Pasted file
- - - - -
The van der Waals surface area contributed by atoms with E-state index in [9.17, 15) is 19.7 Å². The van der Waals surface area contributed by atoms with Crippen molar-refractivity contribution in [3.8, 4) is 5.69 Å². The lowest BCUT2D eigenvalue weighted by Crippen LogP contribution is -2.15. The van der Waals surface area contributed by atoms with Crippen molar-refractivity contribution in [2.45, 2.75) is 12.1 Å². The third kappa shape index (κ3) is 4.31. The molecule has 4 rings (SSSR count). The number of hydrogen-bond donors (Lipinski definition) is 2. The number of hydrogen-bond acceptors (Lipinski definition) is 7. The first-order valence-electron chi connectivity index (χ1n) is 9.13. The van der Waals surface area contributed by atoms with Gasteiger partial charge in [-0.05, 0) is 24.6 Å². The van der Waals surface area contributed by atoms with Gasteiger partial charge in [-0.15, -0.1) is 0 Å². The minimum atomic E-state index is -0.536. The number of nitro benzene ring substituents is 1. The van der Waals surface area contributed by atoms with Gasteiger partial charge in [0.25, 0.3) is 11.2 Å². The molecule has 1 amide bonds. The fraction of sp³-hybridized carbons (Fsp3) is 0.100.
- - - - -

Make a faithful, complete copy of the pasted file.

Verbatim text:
The van der Waals surface area contributed by atoms with E-state index in [9.17, 15) is 19.7 Å². The van der Waals surface area contributed by atoms with Crippen molar-refractivity contribution in [3.8, 4) is 5.69 Å². The lowest BCUT2D eigenvalue weighted by Crippen LogP contribution is -2.15. The van der Waals surface area contributed by atoms with Crippen molar-refractivity contribution in [2.45, 2.75) is 12.1 Å². The third kappa shape index (κ3) is 4.31. The molecule has 4 rings (SSSR count). The number of hydrogen-bond donors (Lipinski definition) is 2. The number of hydrogen-bond acceptors (Lipinski definition) is 7. The first-order valence-electron chi connectivity index (χ1n) is 9.13. The van der Waals surface area contributed by atoms with Gasteiger partial charge in [-0.05, 0) is 24.6 Å². The van der Waals surface area contributed by atoms with Gasteiger partial charge in [-0.15, -0.1) is 0 Å². The minimum atomic E-state index is -0.536. The number of nitro benzene ring substituents is 1. The van der Waals surface area contributed by atoms with Gasteiger partial charge in [0.25, 0.3) is 11.2 Å². The molecule has 1 amide bonds. The fraction of sp³-hybridized carbons (Fsp3) is 0.100.